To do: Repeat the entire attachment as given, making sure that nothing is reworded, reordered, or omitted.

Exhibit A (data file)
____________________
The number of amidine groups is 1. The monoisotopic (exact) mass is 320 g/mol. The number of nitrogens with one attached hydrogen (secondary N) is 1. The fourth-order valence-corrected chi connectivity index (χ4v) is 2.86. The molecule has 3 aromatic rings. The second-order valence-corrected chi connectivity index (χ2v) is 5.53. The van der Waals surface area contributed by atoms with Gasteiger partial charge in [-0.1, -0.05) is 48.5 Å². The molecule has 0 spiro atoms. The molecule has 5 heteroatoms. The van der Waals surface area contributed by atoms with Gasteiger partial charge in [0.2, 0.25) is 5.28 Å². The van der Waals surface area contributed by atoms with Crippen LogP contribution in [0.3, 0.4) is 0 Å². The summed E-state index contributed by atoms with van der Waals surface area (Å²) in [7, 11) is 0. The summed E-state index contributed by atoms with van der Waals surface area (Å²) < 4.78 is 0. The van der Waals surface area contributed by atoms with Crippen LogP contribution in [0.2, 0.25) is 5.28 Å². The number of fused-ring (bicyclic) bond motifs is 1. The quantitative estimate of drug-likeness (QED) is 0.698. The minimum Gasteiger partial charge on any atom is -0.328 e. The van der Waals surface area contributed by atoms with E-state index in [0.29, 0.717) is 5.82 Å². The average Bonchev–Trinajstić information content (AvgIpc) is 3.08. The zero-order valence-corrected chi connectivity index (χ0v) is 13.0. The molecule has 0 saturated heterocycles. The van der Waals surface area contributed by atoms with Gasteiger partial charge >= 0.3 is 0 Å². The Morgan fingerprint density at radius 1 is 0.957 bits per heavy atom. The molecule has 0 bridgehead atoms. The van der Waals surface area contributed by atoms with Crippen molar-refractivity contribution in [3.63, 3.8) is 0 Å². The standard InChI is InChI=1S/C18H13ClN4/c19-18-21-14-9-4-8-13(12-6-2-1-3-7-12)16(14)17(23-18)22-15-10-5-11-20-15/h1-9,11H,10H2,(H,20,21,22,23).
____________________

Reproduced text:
The number of amidine groups is 1. The monoisotopic (exact) mass is 320 g/mol. The number of nitrogens with one attached hydrogen (secondary N) is 1. The fourth-order valence-corrected chi connectivity index (χ4v) is 2.86. The molecule has 3 aromatic rings. The second-order valence-corrected chi connectivity index (χ2v) is 5.53. The van der Waals surface area contributed by atoms with Gasteiger partial charge in [-0.1, -0.05) is 48.5 Å². The molecule has 0 spiro atoms. The molecule has 5 heteroatoms. The van der Waals surface area contributed by atoms with Gasteiger partial charge in [0.2, 0.25) is 5.28 Å². The van der Waals surface area contributed by atoms with Crippen LogP contribution in [0.3, 0.4) is 0 Å². The summed E-state index contributed by atoms with van der Waals surface area (Å²) in [7, 11) is 0. The summed E-state index contributed by atoms with van der Waals surface area (Å²) < 4.78 is 0. The van der Waals surface area contributed by atoms with Crippen LogP contribution in [0.2, 0.25) is 5.28 Å². The number of fused-ring (bicyclic) bond motifs is 1. The quantitative estimate of drug-likeness (QED) is 0.698. The minimum Gasteiger partial charge on any atom is -0.328 e. The van der Waals surface area contributed by atoms with E-state index in [0.29, 0.717) is 5.82 Å². The average Bonchev–Trinajstić information content (AvgIpc) is 3.08. The zero-order valence-corrected chi connectivity index (χ0v) is 13.0. The molecule has 0 saturated heterocycles. The van der Waals surface area contributed by atoms with Gasteiger partial charge >= 0.3 is 0 Å². The Morgan fingerprint density at radius 1 is 0.957 bits per heavy atom. The molecule has 0 bridgehead atoms. The van der Waals surface area contributed by atoms with Crippen molar-refractivity contribution in [3.63, 3.8) is 0 Å². The standard InChI is InChI=1S/C18H13ClN4/c19-18-21-14-9-4-8-13(12-6-2-1-3-7-12)16(14)17(23-18)22-15-10-5-11-20-15/h1-9,11H,10H2,(H,20,21,22,23).